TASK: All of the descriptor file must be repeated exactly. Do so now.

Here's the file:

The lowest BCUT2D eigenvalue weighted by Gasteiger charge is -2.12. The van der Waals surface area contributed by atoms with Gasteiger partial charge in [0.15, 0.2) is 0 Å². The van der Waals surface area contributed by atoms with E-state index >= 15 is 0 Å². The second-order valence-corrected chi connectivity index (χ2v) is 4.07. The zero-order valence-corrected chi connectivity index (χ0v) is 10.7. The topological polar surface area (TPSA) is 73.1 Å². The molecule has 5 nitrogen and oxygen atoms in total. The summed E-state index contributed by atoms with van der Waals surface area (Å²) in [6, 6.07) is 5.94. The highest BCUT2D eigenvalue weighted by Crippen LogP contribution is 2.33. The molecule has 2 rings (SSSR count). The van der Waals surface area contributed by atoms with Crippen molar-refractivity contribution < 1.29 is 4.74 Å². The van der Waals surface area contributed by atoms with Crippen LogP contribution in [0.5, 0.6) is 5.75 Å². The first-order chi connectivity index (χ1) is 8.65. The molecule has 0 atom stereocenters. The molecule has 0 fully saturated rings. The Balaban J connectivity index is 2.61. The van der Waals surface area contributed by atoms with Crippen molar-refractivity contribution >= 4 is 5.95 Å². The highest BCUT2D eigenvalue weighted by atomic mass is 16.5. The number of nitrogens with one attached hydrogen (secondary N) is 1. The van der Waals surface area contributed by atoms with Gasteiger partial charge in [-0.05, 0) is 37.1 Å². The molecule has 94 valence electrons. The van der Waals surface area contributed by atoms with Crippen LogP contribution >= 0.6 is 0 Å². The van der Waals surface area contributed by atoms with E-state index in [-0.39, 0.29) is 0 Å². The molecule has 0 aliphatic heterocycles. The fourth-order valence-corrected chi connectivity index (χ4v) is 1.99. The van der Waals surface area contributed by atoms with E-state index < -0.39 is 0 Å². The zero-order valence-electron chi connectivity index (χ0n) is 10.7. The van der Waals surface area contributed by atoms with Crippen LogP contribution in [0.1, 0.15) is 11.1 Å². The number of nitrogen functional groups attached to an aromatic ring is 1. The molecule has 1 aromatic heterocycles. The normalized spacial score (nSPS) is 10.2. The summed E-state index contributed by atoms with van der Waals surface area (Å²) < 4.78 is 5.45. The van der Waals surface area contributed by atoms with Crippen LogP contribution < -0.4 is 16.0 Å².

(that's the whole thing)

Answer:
The lowest BCUT2D eigenvalue weighted by Gasteiger charge is -2.12. The van der Waals surface area contributed by atoms with Gasteiger partial charge in [0.15, 0.2) is 0 Å². The van der Waals surface area contributed by atoms with E-state index >= 15 is 0 Å². The second-order valence-corrected chi connectivity index (χ2v) is 4.07. The zero-order valence-corrected chi connectivity index (χ0v) is 10.7. The topological polar surface area (TPSA) is 73.1 Å². The molecule has 5 nitrogen and oxygen atoms in total. The summed E-state index contributed by atoms with van der Waals surface area (Å²) in [6, 6.07) is 5.94. The highest BCUT2D eigenvalue weighted by Crippen LogP contribution is 2.33. The molecule has 2 rings (SSSR count). The van der Waals surface area contributed by atoms with Crippen molar-refractivity contribution < 1.29 is 4.74 Å². The van der Waals surface area contributed by atoms with Crippen LogP contribution in [0.5, 0.6) is 5.75 Å². The first-order chi connectivity index (χ1) is 8.65. The molecule has 0 atom stereocenters. The molecule has 0 fully saturated rings. The Balaban J connectivity index is 2.61. The van der Waals surface area contributed by atoms with Crippen molar-refractivity contribution >= 4 is 5.95 Å². The highest BCUT2D eigenvalue weighted by atomic mass is 16.5. The number of nitrogens with one attached hydrogen (secondary N) is 1. The van der Waals surface area contributed by atoms with Gasteiger partial charge in [-0.05, 0) is 37.1 Å². The molecule has 94 valence electrons. The van der Waals surface area contributed by atoms with Crippen LogP contribution >= 0.6 is 0 Å². The van der Waals surface area contributed by atoms with E-state index in [-0.39, 0.29) is 0 Å². The molecule has 0 aliphatic heterocycles. The fourth-order valence-corrected chi connectivity index (χ4v) is 1.99. The van der Waals surface area contributed by atoms with E-state index < -0.39 is 0 Å². The zero-order valence-electron chi connectivity index (χ0n) is 10.7. The van der Waals surface area contributed by atoms with Crippen LogP contribution in [0.1, 0.15) is 11.1 Å². The number of nitrogen functional groups attached to an aromatic ring is 1. The molecule has 1 aromatic heterocycles. The normalized spacial score (nSPS) is 10.2. The summed E-state index contributed by atoms with van der Waals surface area (Å²) < 4.78 is 5.45. The van der Waals surface area contributed by atoms with Crippen LogP contribution < -0.4 is 16.0 Å².